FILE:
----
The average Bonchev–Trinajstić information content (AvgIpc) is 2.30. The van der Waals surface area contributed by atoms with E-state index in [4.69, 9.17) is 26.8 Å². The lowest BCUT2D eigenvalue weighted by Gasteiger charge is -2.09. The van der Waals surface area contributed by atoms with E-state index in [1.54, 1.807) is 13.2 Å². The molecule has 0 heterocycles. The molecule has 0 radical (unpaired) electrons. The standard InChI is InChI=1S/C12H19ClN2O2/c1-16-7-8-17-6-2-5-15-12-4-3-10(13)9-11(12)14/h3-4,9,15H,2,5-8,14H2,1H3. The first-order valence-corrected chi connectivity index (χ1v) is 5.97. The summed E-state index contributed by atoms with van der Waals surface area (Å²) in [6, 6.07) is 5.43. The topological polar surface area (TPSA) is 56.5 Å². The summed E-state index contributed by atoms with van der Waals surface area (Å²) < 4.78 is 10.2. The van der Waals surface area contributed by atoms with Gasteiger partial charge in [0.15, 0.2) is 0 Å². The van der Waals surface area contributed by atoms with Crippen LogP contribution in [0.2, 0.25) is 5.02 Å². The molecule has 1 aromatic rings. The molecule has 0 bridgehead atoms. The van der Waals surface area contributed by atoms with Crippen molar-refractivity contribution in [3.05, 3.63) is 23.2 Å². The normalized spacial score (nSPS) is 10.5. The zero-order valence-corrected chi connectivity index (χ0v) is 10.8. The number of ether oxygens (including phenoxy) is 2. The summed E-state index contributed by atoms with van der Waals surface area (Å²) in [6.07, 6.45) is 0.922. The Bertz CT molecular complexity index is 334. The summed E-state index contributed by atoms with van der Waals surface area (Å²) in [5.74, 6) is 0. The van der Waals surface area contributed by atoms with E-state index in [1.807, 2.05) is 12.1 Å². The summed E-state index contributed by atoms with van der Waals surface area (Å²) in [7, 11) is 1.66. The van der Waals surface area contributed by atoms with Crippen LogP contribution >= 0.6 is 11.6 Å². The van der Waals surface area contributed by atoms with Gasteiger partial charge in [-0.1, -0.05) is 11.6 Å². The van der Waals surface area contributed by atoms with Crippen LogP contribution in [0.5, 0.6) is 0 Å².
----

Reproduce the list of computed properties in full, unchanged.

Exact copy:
The average Bonchev–Trinajstić information content (AvgIpc) is 2.30. The van der Waals surface area contributed by atoms with E-state index in [4.69, 9.17) is 26.8 Å². The lowest BCUT2D eigenvalue weighted by Gasteiger charge is -2.09. The van der Waals surface area contributed by atoms with E-state index in [1.54, 1.807) is 13.2 Å². The molecule has 0 heterocycles. The molecule has 0 radical (unpaired) electrons. The standard InChI is InChI=1S/C12H19ClN2O2/c1-16-7-8-17-6-2-5-15-12-4-3-10(13)9-11(12)14/h3-4,9,15H,2,5-8,14H2,1H3. The first-order valence-corrected chi connectivity index (χ1v) is 5.97. The summed E-state index contributed by atoms with van der Waals surface area (Å²) in [6, 6.07) is 5.43. The topological polar surface area (TPSA) is 56.5 Å². The summed E-state index contributed by atoms with van der Waals surface area (Å²) < 4.78 is 10.2. The van der Waals surface area contributed by atoms with Gasteiger partial charge in [0.15, 0.2) is 0 Å². The van der Waals surface area contributed by atoms with Crippen LogP contribution in [0.2, 0.25) is 5.02 Å². The molecule has 1 aromatic rings. The molecule has 0 bridgehead atoms. The van der Waals surface area contributed by atoms with Crippen molar-refractivity contribution in [3.05, 3.63) is 23.2 Å². The normalized spacial score (nSPS) is 10.5. The zero-order valence-corrected chi connectivity index (χ0v) is 10.8. The number of ether oxygens (including phenoxy) is 2. The summed E-state index contributed by atoms with van der Waals surface area (Å²) in [6.07, 6.45) is 0.922. The Bertz CT molecular complexity index is 334. The summed E-state index contributed by atoms with van der Waals surface area (Å²) in [5.74, 6) is 0. The van der Waals surface area contributed by atoms with E-state index in [1.807, 2.05) is 12.1 Å². The summed E-state index contributed by atoms with van der Waals surface area (Å²) in [7, 11) is 1.66. The van der Waals surface area contributed by atoms with Crippen LogP contribution >= 0.6 is 11.6 Å². The van der Waals surface area contributed by atoms with Gasteiger partial charge in [-0.1, -0.05) is 11.6 Å². The van der Waals surface area contributed by atoms with Crippen LogP contribution in [0.5, 0.6) is 0 Å².